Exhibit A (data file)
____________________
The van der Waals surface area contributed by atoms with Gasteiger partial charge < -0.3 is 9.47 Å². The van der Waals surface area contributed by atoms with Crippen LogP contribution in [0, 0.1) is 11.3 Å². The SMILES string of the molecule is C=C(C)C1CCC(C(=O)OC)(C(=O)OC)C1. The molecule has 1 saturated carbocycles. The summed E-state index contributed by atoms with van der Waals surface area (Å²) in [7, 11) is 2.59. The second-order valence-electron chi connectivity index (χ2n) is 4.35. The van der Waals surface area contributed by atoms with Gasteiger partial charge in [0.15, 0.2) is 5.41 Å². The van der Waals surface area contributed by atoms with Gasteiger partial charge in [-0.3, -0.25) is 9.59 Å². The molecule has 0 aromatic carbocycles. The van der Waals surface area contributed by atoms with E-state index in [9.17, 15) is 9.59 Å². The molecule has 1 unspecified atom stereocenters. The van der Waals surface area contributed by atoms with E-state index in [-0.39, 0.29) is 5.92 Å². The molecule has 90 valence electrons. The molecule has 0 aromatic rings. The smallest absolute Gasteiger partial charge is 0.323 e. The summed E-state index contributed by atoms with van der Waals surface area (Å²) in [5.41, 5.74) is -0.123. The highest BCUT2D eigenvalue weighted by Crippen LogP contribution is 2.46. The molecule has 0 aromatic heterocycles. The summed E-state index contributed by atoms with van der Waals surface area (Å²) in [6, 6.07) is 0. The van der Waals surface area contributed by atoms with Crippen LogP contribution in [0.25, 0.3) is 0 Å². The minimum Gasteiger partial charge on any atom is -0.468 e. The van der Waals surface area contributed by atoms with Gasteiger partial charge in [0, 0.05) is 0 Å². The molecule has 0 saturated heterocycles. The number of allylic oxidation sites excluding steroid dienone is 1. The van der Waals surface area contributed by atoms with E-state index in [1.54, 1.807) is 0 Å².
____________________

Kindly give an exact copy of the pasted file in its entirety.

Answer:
The van der Waals surface area contributed by atoms with Gasteiger partial charge < -0.3 is 9.47 Å². The van der Waals surface area contributed by atoms with Crippen LogP contribution in [0, 0.1) is 11.3 Å². The SMILES string of the molecule is C=C(C)C1CCC(C(=O)OC)(C(=O)OC)C1. The molecule has 1 saturated carbocycles. The summed E-state index contributed by atoms with van der Waals surface area (Å²) in [7, 11) is 2.59. The second-order valence-electron chi connectivity index (χ2n) is 4.35. The van der Waals surface area contributed by atoms with Gasteiger partial charge in [0.15, 0.2) is 5.41 Å². The van der Waals surface area contributed by atoms with Gasteiger partial charge in [-0.3, -0.25) is 9.59 Å². The molecule has 0 aromatic carbocycles. The van der Waals surface area contributed by atoms with E-state index in [9.17, 15) is 9.59 Å². The molecule has 1 unspecified atom stereocenters. The van der Waals surface area contributed by atoms with E-state index in [-0.39, 0.29) is 5.92 Å². The molecule has 90 valence electrons. The molecule has 0 aromatic rings. The smallest absolute Gasteiger partial charge is 0.323 e. The summed E-state index contributed by atoms with van der Waals surface area (Å²) in [5.41, 5.74) is -0.123. The highest BCUT2D eigenvalue weighted by Crippen LogP contribution is 2.46. The molecule has 0 aromatic heterocycles. The summed E-state index contributed by atoms with van der Waals surface area (Å²) in [6, 6.07) is 0. The van der Waals surface area contributed by atoms with Crippen LogP contribution in [0.25, 0.3) is 0 Å². The minimum Gasteiger partial charge on any atom is -0.468 e. The van der Waals surface area contributed by atoms with Gasteiger partial charge in [0, 0.05) is 0 Å². The molecule has 0 saturated heterocycles. The number of allylic oxidation sites excluding steroid dienone is 1. The van der Waals surface area contributed by atoms with E-state index in [1.54, 1.807) is 0 Å².